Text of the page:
Some of Aguilera's photos appeared online after Chaney sent an email from the account of her stylist, Simone Harouche, to Aguilera asking the singer for scantily clad photographs, prosecutors said.
Chaney forwarded many of the photographs to two gossip websites and another hacker, but there wasn't evidence he profited from his scheme, authorities said.
For the two women, who were only identified in court papers by their initials, their encounters with Chaney went from friendly to frightening.
One of the women, identified by the initials T.B., said she first met Chaney online in 1999 when she was 13 years old. She began talking with a girl named "Jessica" that later turned out to actually be Chaney.
Chaney figured out his victims' email passwords and security questions and set a feature to forward a copy of every email they received to an account he controlled.
The woman said that in February 2009 her friends contacted her and let her know that several nude photos of her were uploaded to a public gallery. A year later, Chaney sent a link to a photo-sharing website he created and had her nude pictures sent to her father.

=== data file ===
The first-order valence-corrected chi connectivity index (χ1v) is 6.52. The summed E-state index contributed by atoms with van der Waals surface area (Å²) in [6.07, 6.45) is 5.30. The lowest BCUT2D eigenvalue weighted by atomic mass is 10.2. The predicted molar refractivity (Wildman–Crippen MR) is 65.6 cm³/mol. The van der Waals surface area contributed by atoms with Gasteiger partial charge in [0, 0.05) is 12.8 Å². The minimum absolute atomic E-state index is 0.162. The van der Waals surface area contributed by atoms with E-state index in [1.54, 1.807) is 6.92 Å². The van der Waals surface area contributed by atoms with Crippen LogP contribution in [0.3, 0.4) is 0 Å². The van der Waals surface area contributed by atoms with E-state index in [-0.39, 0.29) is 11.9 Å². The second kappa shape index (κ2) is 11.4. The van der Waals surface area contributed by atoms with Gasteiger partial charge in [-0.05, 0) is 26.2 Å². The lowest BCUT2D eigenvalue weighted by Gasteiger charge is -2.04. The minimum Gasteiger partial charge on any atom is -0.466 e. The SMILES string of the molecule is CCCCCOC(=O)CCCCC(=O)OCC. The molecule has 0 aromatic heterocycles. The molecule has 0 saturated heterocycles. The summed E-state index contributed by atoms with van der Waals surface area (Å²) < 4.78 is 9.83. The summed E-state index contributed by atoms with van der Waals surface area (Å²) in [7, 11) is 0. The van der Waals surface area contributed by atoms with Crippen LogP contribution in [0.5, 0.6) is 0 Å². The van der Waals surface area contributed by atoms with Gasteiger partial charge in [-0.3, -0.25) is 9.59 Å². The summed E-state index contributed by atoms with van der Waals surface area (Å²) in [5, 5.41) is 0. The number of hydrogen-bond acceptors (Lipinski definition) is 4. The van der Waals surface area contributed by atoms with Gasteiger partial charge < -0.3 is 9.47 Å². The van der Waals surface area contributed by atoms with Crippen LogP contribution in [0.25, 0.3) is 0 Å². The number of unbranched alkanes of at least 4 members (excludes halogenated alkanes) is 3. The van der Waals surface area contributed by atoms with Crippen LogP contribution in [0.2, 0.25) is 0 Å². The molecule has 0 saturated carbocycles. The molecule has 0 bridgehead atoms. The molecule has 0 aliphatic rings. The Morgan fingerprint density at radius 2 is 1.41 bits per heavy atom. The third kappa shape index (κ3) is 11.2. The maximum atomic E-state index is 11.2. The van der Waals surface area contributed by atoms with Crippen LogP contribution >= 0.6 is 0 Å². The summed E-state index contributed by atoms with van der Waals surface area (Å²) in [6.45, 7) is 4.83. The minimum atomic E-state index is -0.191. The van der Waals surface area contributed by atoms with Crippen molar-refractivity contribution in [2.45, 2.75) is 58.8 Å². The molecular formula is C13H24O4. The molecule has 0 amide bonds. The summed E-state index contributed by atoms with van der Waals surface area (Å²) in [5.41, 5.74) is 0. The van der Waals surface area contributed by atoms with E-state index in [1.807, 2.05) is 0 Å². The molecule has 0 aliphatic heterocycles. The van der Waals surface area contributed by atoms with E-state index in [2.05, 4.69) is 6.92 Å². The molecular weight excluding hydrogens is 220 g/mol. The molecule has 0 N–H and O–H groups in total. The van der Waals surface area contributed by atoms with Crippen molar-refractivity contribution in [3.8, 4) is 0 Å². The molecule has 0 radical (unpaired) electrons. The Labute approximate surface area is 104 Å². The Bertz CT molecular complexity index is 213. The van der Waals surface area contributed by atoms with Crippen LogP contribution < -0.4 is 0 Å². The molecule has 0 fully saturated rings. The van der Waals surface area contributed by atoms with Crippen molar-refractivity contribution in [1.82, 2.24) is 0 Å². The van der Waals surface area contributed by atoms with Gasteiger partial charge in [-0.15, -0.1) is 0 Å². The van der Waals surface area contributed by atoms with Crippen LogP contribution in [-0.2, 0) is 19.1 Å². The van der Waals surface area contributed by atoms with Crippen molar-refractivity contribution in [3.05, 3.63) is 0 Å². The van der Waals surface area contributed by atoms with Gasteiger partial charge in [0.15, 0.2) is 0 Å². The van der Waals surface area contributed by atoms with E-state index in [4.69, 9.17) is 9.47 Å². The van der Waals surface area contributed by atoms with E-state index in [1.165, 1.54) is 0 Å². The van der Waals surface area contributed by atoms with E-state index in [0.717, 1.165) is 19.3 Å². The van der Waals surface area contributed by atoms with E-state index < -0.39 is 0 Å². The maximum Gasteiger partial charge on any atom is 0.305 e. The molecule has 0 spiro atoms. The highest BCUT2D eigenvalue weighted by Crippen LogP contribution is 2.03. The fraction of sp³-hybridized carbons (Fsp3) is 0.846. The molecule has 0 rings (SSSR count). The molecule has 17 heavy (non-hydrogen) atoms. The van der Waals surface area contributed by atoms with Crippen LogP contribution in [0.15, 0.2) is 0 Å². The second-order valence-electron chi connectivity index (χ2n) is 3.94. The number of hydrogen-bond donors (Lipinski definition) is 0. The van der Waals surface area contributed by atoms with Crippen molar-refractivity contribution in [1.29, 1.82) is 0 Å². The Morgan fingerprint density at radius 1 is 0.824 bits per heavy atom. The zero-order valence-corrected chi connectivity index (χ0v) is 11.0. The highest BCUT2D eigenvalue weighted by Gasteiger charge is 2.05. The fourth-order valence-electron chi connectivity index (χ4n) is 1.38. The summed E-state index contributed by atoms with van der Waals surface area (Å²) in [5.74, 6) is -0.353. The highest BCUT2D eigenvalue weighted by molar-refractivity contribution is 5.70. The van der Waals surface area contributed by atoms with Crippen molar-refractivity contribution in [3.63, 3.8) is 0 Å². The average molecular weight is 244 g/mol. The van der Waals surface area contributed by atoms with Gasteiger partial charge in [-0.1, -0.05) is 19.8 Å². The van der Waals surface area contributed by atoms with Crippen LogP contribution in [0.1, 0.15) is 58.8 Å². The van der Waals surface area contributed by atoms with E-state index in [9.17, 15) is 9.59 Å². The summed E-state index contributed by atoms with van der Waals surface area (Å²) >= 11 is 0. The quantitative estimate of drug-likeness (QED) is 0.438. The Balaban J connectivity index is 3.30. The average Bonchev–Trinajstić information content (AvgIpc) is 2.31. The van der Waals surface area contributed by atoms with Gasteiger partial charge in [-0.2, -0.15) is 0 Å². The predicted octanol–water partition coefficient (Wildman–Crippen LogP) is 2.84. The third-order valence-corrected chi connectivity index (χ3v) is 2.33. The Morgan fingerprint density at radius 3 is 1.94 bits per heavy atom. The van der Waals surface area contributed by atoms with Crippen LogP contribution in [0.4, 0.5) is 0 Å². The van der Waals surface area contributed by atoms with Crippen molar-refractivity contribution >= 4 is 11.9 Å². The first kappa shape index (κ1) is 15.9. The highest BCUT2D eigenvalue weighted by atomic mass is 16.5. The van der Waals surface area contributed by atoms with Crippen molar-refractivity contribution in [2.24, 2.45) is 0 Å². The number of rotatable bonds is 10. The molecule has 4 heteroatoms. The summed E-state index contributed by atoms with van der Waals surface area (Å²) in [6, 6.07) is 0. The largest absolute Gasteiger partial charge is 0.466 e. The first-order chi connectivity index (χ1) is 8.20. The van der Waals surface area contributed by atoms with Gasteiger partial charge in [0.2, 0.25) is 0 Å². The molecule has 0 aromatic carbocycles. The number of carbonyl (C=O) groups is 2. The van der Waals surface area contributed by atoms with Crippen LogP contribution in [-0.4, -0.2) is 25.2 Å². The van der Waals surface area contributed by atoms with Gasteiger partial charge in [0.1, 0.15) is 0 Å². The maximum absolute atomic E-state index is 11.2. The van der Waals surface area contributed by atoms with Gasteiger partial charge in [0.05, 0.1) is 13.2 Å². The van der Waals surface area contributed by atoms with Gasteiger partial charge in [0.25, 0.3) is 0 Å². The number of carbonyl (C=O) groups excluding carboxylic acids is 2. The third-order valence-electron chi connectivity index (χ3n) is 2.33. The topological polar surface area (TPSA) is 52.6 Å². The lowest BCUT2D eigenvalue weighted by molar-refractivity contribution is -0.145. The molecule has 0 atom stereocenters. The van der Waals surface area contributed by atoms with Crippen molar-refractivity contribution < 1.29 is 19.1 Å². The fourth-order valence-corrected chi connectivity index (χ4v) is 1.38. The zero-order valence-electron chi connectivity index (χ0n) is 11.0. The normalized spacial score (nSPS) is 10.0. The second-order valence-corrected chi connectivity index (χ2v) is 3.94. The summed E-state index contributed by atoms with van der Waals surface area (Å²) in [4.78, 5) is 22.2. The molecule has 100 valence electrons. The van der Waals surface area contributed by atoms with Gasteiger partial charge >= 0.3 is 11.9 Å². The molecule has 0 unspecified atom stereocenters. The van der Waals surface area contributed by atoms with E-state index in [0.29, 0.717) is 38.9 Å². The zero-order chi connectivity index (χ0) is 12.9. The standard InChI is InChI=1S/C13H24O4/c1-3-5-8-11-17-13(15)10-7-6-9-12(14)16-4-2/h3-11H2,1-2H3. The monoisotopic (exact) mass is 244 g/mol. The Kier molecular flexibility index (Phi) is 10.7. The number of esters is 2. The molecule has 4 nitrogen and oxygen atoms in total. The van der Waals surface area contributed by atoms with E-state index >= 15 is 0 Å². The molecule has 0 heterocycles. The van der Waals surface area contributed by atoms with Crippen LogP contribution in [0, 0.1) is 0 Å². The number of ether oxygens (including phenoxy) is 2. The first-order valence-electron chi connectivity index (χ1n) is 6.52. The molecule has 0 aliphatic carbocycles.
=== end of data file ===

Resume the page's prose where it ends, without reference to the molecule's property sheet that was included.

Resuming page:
She said she spends several hours a week monitoring the Internet for her personal information and breaks into a sweat whenever she receives a Google alert email notifying her that her name has been mentioned online.
In her letter to U.S. District Judge S. James Otero, she said she thinks Chaney won't stop and she still feels like he has control over her reputation, relationships and career.
Chaney was arrested in October 2011 as part of a yearlong investigation of celebrity hacking that authorities dubbed "Operation Hackerazzi." Chaney's computer hard drive contained numerous private celebrity photos and a document that compiled their extensive personal data, according to a search warrant.